Palestinian Affairs: Blazing battles

Why is Palestinian Authority Chairman Mahmoud Abbas still clinging to hope of cooperation with Hamas?

By
October 5, 2006 20:40
Palestinian Affairs: Blazing battles

hamas fatah great 298 ap. (photo credit: AP)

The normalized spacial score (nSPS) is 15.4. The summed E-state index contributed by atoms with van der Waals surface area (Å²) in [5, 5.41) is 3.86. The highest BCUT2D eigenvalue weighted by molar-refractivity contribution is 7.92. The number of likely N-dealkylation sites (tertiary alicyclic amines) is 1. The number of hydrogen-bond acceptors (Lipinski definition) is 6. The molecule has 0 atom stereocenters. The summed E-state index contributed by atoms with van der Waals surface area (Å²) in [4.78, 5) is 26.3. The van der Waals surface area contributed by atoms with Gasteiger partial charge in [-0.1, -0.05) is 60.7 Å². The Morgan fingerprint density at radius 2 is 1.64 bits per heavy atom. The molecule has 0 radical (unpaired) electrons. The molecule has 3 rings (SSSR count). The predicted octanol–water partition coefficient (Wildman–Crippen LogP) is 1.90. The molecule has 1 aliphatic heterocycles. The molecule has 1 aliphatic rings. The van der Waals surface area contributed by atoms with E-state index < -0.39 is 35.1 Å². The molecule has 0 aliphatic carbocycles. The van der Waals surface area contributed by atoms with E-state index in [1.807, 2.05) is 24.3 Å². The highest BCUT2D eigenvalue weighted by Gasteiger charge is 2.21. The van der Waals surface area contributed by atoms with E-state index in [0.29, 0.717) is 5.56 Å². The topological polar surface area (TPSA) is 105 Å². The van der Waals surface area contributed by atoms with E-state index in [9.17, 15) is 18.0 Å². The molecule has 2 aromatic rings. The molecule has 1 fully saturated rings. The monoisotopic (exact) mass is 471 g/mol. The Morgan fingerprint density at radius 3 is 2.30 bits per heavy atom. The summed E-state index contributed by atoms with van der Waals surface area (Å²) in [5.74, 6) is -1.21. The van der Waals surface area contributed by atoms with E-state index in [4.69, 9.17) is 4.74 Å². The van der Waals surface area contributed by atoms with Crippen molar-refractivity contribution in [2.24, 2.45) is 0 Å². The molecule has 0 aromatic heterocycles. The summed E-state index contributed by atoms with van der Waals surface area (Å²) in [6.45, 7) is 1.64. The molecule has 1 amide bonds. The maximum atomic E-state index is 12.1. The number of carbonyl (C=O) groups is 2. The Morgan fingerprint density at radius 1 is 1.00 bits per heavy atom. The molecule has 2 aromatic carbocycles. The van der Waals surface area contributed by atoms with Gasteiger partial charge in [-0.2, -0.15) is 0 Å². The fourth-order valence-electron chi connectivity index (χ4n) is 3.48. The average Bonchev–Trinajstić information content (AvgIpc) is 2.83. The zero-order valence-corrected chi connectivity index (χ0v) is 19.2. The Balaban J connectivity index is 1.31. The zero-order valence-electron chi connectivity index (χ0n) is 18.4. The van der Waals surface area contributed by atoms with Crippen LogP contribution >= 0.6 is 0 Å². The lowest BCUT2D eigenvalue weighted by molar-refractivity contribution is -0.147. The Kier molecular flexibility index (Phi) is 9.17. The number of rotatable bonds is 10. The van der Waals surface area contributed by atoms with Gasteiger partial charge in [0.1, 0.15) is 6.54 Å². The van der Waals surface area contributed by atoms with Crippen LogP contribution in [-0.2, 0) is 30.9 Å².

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Mahmoud Abbas, his aides complained this week, is perhaps the only person in the Palestinian Authority who still thinks that Hamas can be transformed into a party that is willing to accept the Oslo Accords, renounce violence and implement all agreements that were signed between the PLO and Israel. "He really believes that Hamas will change, and that it will finally recognize Israel," said one of the senior officials in the PA chairman's office in Ramallah. "In a way, he's a bit naive to stick to his belief." Abbas was in Jordan earlier this week when his advisers phoned him urgently to inform him that Hamas's Interior Minister, Said Siam, was threatening to use force to prevent Palestinian policemen from demonstrating in various parts of the Gaza Strip against unpaid salaries. The protests, seen by Hamas as part of a "mutiny" designed to bring down their government, began late last week. Hundreds of policemen, accompanied by heavily armed Fatah militiamen, went on a rampage in the streets, shooting into the air and attacking government institutions. Abbas chose to ignore warnings from his advisers that Siam's decision could trigger bloody clashes and claim the lives of many people. He reportedly told his aides that he did not believe Siam would order the Hamas "executive force" to open fire on the protesters. As such, Abbas added, "I see no need to return immediately to Ramallah." Abbas's main argument was that Hamas Prime Minister Ismail Haniyeh, with whom he has close ties, had promised him that he would do his utmost to avoid civil war. As it later turned out, Abbas was wrong in his assessment, as he was wrong about the September 11 agreement that he claimed he had reached with Haniyeh on the formation of a national unity government. Then, Abbas emerged from a meeting with Haniyeh to break the "good news" that Hamas had finally accepted the Arab peace plan of 2002, which implicitly recognizes Israel's right to exist alongside a future Palestinian state in the West Bank, Gaza Strip and east Jerusalem. Abbas even went as far as to claim that Hamas had agreed to abide by all previous agreements with Israel after the formation of the unity government. Buoyed by the coalition agreement, Abbas flew to New York to attend the United Nations General Assembly meeting and to brief world leaders, including US President George W. Bush and Secretary of State Condoleezza Rice, on the alleged change in Hamas's position. Yet, even before Abbas's arrival in the US, Hamas leaders and spokesmen strongly denied that they had agreed to recognize Israel or agreements with it. Their statements seriously embarrassed Abbas, making him appear as if he did not know what he was talking about. World leaders who met with and heard from him about the ostensible change in Hamas's policies confronted him with excerpts that contained the denials of Hamas leaders. "The president [Abbas] was so embarrassed by what Hamas did to him while he was in the US," recounted a senior PA official. "They actually did everything to undermine his credibility, and thus sabotaged his efforts to persuade the international community to resume financial aid to our people." For weeks, Abbas has stubbornly resisted pressure from his senior aides and many Palestinian officials to use his powers and fire the Hamas-led government. Each time they told him that there was no chance that Hamas would ever accept his demands, Abbas retorted that he needed more time to try to convince the Islamic movement that the only way to resolve the crisis in the Palestinian Authority was to endorse a lenient approach that would appease the US and the rest of the international community. "He kept saying, 'Give me two more weeks and you will see that Hamas will comply,'" said a PLO executive member. IN THE context of his efforts to put pressure on Hamas to change, Abbas last week flew to Qatar, one of the few Arab countries that maintain good relations with Hamas's overall leader, Khaled Mashaal, who is said to be the main obstacle on the road to the establishment of a Fatah-Hamas government. In the end, the Abbas-Mashaal meeting did not take place, because Mashaal rejected Abbas's demand that he apologize for accusing the PA chairman, earlier this year, of conspiring with the enemies of the Palestinians against the democratically elected government. On Wednesday, Abbas once again issued his famous two-week ultimatum to Hamas. At a meeting with Rice, he told her that he was determined to dismiss the Hamas-led government and form a new government that would recognize Israel and honor all the agreements between the Palestinians and the Israelis. And later that day he made it clear that the talks with Hamas over the unity government had failed, and that he had no intention to meet with Haniyeh in the near future. It's not clear, then, why he has also asked for another two weeks. No one in Abbas's inner circle believes that the next two weeks will see Hamas making dramatic changes in its ideology and policies. "The president is wasting his time at the expense of the people, who are suffering as a result of the severe financial crisis," said a respected newspaper editor in Ramallah. "Today it's clear to all that there is no other alternative but to fire the Hamas government and call early elections." Abbas's aides, meanwhile, have stepped up their pressure on him to stop hesitating and to take real measures to resolve the crisis. They pointed out that Rice assured Abbas during their meeting this week that the US would stand behind him and his Fatah party if he chose to get rid of the Hamas-led government. The US, they added, does not share Abbas's view that Hamas can be transformed, which is why the Americans want him to dismiss Haniyeh's government. Washington also promised to reward Abbas and his Fatah party with millions of dollars and weapons should he embark on such a course. However, Abbas's main concern is not wanting to be seen by his constituents as a pawn in the hands of Israel and the US. The bloody clashes that took place on "Black Sunday" in the West Bank and Gaza Strip - which claimed the lives of 12 people and left more than 150 wounded - are only a taste of the dangers that lie ahead. Today he is well aware that an extreme measure such as firing the government would undoubtedly result in civil war.